Victor Mooney, of Queens, N.Y., has failed on three previous attempts to row across the Atlantic Ocean. Even though he spent 14 days on a life raft on his most recent try in February 2011, he announced that he'll make a fourth expedition in December.
Guy Fessenden is running 100 marathons in 140 days to raise awareness about the treatment of mental illness in this country. Fessenden's daughter, Suzanne, was diagnosed with schizophrenia 12 years ago. Fessenden started his journey Oct. 2 in Savannah, Ga., and hopes to finish Feb. 19 in Los Angeles.
Edison Pena, center, one of the Chilean miners rescued last month after being trapped 69 days underground, crosses the finish line of the 41st ING New York City Marathon in Central Park on Nov. 7. Pena trained by jogging every day in the mine, 2,300 feet below ground in stifling heat and humidity.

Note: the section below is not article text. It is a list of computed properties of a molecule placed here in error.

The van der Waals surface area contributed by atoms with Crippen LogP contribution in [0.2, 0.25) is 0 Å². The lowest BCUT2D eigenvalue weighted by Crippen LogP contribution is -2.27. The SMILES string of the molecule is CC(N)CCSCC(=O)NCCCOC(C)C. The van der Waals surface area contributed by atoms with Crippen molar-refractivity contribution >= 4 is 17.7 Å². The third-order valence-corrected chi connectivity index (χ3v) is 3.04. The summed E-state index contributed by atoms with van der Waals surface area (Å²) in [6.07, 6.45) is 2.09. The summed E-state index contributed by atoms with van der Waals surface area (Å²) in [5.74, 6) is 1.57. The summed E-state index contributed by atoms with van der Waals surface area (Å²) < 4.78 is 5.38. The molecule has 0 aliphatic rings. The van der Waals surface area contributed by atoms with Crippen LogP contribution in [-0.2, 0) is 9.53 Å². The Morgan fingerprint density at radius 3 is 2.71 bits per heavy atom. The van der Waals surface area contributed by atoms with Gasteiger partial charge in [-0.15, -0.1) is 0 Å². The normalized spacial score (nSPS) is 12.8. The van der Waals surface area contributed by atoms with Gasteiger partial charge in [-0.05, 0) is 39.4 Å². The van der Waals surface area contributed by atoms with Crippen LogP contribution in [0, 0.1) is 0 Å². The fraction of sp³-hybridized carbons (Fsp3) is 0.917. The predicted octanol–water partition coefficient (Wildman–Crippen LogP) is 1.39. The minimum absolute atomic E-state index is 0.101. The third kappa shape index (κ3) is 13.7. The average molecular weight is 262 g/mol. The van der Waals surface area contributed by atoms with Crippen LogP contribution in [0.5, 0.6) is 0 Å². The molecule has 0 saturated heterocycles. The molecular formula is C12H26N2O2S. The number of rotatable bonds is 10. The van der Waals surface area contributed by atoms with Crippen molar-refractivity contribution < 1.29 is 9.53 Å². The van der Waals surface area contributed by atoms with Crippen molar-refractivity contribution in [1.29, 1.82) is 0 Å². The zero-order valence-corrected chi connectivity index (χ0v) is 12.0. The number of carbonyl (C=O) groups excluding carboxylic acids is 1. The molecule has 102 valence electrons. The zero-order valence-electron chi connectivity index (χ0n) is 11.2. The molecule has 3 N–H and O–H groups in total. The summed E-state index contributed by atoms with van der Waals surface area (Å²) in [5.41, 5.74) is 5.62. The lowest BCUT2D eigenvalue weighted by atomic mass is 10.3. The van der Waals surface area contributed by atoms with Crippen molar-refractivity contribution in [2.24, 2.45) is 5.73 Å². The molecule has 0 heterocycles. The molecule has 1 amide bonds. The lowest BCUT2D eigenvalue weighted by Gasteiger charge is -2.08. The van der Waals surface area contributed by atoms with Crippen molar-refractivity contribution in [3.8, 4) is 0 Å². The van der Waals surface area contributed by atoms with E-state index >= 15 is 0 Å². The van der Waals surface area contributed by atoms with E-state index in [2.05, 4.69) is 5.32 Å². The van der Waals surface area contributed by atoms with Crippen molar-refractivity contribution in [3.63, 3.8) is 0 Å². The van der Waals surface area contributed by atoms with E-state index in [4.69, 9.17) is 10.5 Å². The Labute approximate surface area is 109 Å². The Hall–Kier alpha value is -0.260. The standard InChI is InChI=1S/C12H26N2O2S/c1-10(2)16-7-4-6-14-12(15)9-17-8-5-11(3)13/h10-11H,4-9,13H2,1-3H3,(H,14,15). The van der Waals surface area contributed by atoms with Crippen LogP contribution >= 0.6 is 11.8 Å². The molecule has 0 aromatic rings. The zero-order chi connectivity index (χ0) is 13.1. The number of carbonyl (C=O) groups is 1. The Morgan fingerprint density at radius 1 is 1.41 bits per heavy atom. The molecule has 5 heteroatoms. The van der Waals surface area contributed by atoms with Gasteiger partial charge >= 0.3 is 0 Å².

Roger Federer's trick shot
Roger Federer hits a winning between his legs during his opening-day match against Brian Dabul of Argentina at the U.S. Open tennis tournament in New York on Aug. 30.
Joe Paquette, added Aug. 27, 2010
Detroit Lions football players pose Wednesday with fan Joe Paquette, 63, who walked nearly 430 miles, from the Upper Peninsula of Michigan to the team's training facility near Detroit. It took Paquette 17 days to complete the journey, averaging 32 miles a day.
Firefighters run cross-country for 9/11 victims, added Aug. 13, 2010
Firefighters and others pause for a moment of silence to honor those killed in the attacks of 9/11 before the start of the "Tour of Duty" run Aug. 12 at the Santa Monica Pier in California. A team of 30 runners will to run 4,600 miles in relay shifts 24 hours a day till they reach New York on Sept. 11.